Feb 28, 2020 rated it really liked it
Dona Flor and Her Two Husbands is the definition of a slow-burner. This ponderous novel takes its time, waits for its moments and pounces hard to deliver intentions - the moral, sexual and social enlightenment/liberation/definition of a young Brazilian woman from Salvador, Dona Flor. It is an expert character study, not just of the sympathetic Dona Flor, but also of her two differing husbands, Cassonova-type Vadinho and straight laced Teodoro. It is encased in a social and human portrait of urba ...more
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Jorge Amado de Faria was a Brazilian writer of the Modernist school. He was the best-known of modern Brazilian writers, his extensive work having been translated into some 30 languages and popularized in film, notably Dona Flor and her Two Husbands, (in Portuguese, Dona Flor e Seus Dois Maridos) in 1978. His work dealt largely with the poor urban black and mulatto communities of Bahia.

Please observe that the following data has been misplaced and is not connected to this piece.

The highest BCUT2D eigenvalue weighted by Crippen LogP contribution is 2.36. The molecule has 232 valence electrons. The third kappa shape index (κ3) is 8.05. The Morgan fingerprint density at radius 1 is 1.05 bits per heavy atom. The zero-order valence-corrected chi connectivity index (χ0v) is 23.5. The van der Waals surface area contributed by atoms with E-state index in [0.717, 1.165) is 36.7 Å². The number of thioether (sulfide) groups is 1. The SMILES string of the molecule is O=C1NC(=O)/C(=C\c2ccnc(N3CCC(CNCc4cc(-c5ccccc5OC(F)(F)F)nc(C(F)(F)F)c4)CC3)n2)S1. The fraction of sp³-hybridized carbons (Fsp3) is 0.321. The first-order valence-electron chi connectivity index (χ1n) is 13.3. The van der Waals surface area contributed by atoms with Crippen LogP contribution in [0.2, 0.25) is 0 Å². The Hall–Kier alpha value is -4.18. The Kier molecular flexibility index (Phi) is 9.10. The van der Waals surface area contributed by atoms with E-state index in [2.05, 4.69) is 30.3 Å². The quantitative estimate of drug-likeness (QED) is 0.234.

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150 likes · 34 comments
“Ai, nunca mais seus lábios, sua língua, nunca mais sua ardida boca de cebola crua!” 8 likes
“The whole street took part in the serenade to Flor, Flor leaning against her high window, all ruffles and lace, drenched in moonlight. Down below Vadinho, her gallant knight, with the red rose in his hand, so red it was almost black, the rose of her love.” 3 likes